Another Big Bank Turns Away from Mountaintop Removal!

Written by Amanda Starbuck

Topics: Coal, Finance

share this story
facebook twitter email stumble upon
Get Energy Alerts
PNC's green wall

Proud of their green wall, now PNC have an MTR policy to be proud of too

I’m saying ‘Thank you’ this week to PNC bank — which has just released its public position on Mountaintop Removal (MTR) Coal Mining.

Here’s PNC’s policy in full — and a key extract:

MTR is the subject of increasing regulatory and legislative scrutiny, with a focus on the permitting of MTR mines. While this extraction method is permitted, PNC will not provide funding to individual MTR projects, nor will PNC provide credit to coal producers whose primary extraction method is MTR.

We’ve been calling on PNC for many months to end their MTR financing, so I asked why the company made this new policy public. PNC responded that awareness of mountaintop removal and its impacts has been growing and that groups like RAN put the issue on their radar.

This move makes PNC bank number seven to issue a position on MTR, following in the footsteps of Bank of America, Citi, Morgan Stanley, JPMorgan Chase, Wells Fargo and Credit Suisse. You can read our assessment of these policies in RAN’s report card on banks and MTR.

On the face of it, PNC’s policy looks comparable with those released by the big Wall Street banks, but not as strong as the Credit Suisse policy — Credit Suisse has a complete exclusion on financing companies who engage in MTR coal extraction.

As with all bank policies, we’ll understand what PNC’s policy really means in practice as we monitor their financial dealings with the coal industry over the coming months. Until then we can only speculate, but let’s base that speculation on what’s happened previously. As the New York Times reported this August, neither Bank of America nor JPMorgan Chase (who both have positions similar to PNC’s on MTR) has done business with Massey Energy since they adopted their policies.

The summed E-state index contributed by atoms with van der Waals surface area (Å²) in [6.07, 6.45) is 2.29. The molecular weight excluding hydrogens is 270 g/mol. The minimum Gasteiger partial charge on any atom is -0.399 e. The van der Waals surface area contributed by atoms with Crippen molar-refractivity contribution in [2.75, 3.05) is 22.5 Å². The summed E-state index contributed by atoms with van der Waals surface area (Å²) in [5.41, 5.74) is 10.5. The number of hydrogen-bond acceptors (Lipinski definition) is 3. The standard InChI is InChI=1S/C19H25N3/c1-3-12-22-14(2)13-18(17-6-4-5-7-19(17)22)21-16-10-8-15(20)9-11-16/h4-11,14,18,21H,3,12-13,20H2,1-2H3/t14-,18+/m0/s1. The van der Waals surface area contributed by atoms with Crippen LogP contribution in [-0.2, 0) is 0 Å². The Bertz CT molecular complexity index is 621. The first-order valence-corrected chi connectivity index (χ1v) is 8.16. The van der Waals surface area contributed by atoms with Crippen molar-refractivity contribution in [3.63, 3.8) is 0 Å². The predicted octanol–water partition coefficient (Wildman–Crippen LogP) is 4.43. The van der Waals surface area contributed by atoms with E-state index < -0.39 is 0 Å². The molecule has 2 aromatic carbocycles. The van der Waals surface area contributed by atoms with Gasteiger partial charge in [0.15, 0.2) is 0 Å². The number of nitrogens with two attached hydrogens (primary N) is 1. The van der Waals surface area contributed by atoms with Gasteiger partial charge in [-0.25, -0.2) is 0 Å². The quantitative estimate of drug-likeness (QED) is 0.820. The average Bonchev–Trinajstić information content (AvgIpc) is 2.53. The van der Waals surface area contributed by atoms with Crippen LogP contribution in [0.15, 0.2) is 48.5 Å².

In recent years, PNC has provided financing for six of the biggest MTR coal mining companies, earning them the title of “US Leading MTR funder.” We’re optimistic that this is now changing.

2 Comments For This Post I'd Love to Hear Yours!

  1. Jenn Breckenridge says:

    Go GFC! You’re a dream team! After the banking industry stops financing MTR, what needs to happen for mountaintop removal to be abolished? What initiatives do we all need to get behind?

  2. Thanks for the support Jenn!

    Let’s first be clear about what we’re looking at. There’s a way to go before “the banking industry stops financing MTR”. Here is a series of bank policies that recognize the regulatory risks (the enforcement of legislation such as the Clean Water Act is tightening) and the reputational risks (the majority of the US public is opposed to mountaintop removal) associated with financing companies that mine coal in Appalachia by blowing up mountains.

    Only one of these banks – Swiss giant, Credit Suisse – has explicitly committed not to finance the sector. The other banks use a range of different language to talk about ‘limiting’ their financing, or avoiding companies that practice the largest quantities of MTR. Take, for example, this extract from Wells Fargo’s policy: “our involvement with the practice of MTR is limited and declining.”

    As recently as 2008 there was not a single bank with a policy on financing mountaintop removal. Today we are at the stage where seven of the biggest banks that were previously indiscriminately funding this devastating practice, have formally recognized that this is a very serious environmental and social issue, and stated, to varying degrees, their intention to limit or restrict financing of this sector of industry. This is solid progress, but not ‘game over’.

    So, our next steps: we need to make sure that these banks strictly implement their policies and strongly encourage them to strengthen their commitments. RAN will continue to monitor their financial deals and we will also be reporting on their progress.

    We also need to keep up our pressure on the bodies whose job it is to enforce laws such as the Clean Water Act. Back in April the Environmental Protection Agency (EPA) published new guidance on MTR permits and now that agency is collecting public comments on this topic. Please consider taking a few minutes of your day to contact the EPA, urge them to enforce the Clean Water Act in its strictest sense and abolish mountaintop removal mining by issuing no new permits and vetoing existing permits.

Trackbacks For This Post

  1. The Understory » Rainforest Action Network Victories: Top Ten of 2010

Leave a Comment Here's Your Chance to Be Heard!

Notify me of followup comments via e-mail. You can also subscribe without commenting.